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Can a water softener be fitted with a septic tank?

Case Study

1.0 Introduction

Tony Frost, Aquafocus, had expressed concerns at a British water focus group meeting that the water softener industry was getting an unfair reputation for affecting small single household sewage treatment plants. It was agreed by the focus group that Richard Munden would trial the Harvey Water Softener™ and report on the matter.

2.0 Summary.

Initially the treatment plant had a slight problem in adjusting to the change in conditions. It may be nothing to do with the salt regeneration process just the dramatic change over a few days going from very hard water to soft. The plant has performed since the initial hiccup with no noticeable difference to the final effluent quality.

The benefits are that the use of detergents dropped by 30 to 50%, which can only benefit the plant’s performance. Softened water has been beneficial in clearing up a case of eczema in a family member and that skin care/health has improved generally.

3.0 Treatment plant

The trial was conducted on a WPL mini-Hipaf that had a treatment capacity of 300 grams of BOD per day and 1000 litres per day of dry weather flow with a peak flow of 3 times DWF. The biological process used was a random packed submerged aerated filter that had been installed in 1996 and closely monitored so that the performance of the plant was well known.

4.0 Trial

A Harvey™ Block Salt Softener was supplied. The unit was easy to install in a cupboard near the sink unit. All water, except the main kitchen sink for drinking and cooking, was put through the softener. Two salt blocks slowly dissolve for the regeneration process, which is triggered on the amount of water treated. Each block weighs approximately 4 kgs and is 90 x 60 x 270mm. They are very easy to replenish, the dates of replenishment (each time two blocks added) were:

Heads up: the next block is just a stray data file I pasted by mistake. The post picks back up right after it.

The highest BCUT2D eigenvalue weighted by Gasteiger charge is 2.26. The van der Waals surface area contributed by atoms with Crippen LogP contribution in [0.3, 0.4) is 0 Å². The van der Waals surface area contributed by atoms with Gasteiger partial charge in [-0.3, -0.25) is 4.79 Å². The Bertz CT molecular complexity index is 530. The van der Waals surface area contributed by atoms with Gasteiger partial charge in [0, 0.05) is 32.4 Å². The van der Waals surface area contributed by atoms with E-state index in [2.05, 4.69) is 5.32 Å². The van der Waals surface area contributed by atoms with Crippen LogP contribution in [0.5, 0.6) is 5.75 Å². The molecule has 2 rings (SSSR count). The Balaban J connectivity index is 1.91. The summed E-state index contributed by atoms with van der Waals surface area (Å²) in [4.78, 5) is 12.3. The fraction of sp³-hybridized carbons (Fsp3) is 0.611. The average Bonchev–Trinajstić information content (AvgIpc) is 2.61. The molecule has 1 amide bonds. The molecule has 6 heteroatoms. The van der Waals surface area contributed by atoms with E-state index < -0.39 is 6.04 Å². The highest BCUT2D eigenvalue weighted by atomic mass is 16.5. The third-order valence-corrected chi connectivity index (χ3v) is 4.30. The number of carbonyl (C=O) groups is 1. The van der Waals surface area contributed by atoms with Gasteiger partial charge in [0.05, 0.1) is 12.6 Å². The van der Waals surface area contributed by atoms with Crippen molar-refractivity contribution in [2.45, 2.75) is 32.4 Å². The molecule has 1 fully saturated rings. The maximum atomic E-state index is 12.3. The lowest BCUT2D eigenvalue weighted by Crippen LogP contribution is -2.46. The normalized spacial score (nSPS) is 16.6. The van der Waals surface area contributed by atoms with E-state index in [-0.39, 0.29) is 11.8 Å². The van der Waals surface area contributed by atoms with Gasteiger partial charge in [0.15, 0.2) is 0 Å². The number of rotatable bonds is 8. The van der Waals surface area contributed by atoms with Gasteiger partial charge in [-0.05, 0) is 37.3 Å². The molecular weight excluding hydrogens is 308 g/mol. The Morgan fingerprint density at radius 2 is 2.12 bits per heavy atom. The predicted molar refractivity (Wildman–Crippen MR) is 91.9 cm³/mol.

1st 8.4.04 (commissioning), 2nd 29.4.04, 3rd 20.5.04, 4th 10.6.04, 5th 1.7.04, 6th 16.7.04, 7th 18.8.04, 8th 18.9.04, 9th 15.10.04, 10th 10.11.04, 11th 6.12.04, 12th 30.12.04.

On average the salt blocks last 3.2 weeks, and the cost to run the softener is £77.00 per annum.

The amount of detergents used dropped. Although no records were kept, it’s estimated the savings were at least 30%. With more careful use of washing and dishwasher detergents, further savings could be made in the long run.

5.0 Consumers’ viewpoint.

The positive benefits of softened water on bathing and cleaning alone are sufficient that if we moved to another house with hard water my wife would insist on installing a water softener, she is converted. The space the unit takes up is a minor nuisance. The system is easy to use, salt replenishment is very user friendly and it is very straightforward to understand when to do it.

The health benefits of significantly reducing eczema for a long suffering family member has been a bonus and another reason why we would fit a similar unit in the future.

7.0 Conclusions.

I can see no reason why a well-designed, single-house treatment plant should be adversely affected by a water softener. On sites where large amounts of detergents are used, i.e. young families, then there may be an advantage to the treatment plant from softening the water supply in hard water areas.